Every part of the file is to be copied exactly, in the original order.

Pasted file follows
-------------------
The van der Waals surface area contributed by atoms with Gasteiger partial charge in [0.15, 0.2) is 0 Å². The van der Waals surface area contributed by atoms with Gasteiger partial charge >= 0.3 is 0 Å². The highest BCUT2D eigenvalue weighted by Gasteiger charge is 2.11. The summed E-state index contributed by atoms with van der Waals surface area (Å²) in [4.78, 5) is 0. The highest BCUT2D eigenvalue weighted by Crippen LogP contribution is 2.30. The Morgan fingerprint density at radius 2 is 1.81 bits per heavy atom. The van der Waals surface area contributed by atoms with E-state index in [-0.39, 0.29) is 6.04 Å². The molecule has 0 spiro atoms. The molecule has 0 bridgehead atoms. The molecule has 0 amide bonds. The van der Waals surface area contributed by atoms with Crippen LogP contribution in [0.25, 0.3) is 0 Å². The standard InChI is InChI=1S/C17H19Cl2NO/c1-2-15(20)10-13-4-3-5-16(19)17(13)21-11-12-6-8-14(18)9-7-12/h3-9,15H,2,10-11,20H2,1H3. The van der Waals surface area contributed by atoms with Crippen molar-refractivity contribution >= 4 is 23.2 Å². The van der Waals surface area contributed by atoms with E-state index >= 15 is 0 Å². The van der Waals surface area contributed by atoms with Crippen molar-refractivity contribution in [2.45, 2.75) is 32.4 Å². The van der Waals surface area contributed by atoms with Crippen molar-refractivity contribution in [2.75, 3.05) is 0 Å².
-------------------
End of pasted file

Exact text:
The van der Waals surface area contributed by atoms with Gasteiger partial charge in [0.15, 0.2) is 0 Å². The van der Waals surface area contributed by atoms with Gasteiger partial charge >= 0.3 is 0 Å². The highest BCUT2D eigenvalue weighted by Gasteiger charge is 2.11. The summed E-state index contributed by atoms with van der Waals surface area (Å²) in [4.78, 5) is 0. The highest BCUT2D eigenvalue weighted by Crippen LogP contribution is 2.30. The Morgan fingerprint density at radius 2 is 1.81 bits per heavy atom. The van der Waals surface area contributed by atoms with E-state index in [-0.39, 0.29) is 6.04 Å². The molecule has 0 spiro atoms. The molecule has 0 bridgehead atoms. The molecule has 0 amide bonds. The van der Waals surface area contributed by atoms with Crippen LogP contribution in [0.25, 0.3) is 0 Å². The standard InChI is InChI=1S/C17H19Cl2NO/c1-2-15(20)10-13-4-3-5-16(19)17(13)21-11-12-6-8-14(18)9-7-12/h3-9,15H,2,10-11,20H2,1H3. The van der Waals surface area contributed by atoms with Crippen molar-refractivity contribution >= 4 is 23.2 Å². The van der Waals surface area contributed by atoms with E-state index >= 15 is 0 Å². The van der Waals surface area contributed by atoms with Crippen molar-refractivity contribution in [2.45, 2.75) is 32.4 Å². The van der Waals surface area contributed by atoms with Crippen molar-refractivity contribution in [2.75, 3.05) is 0 Å².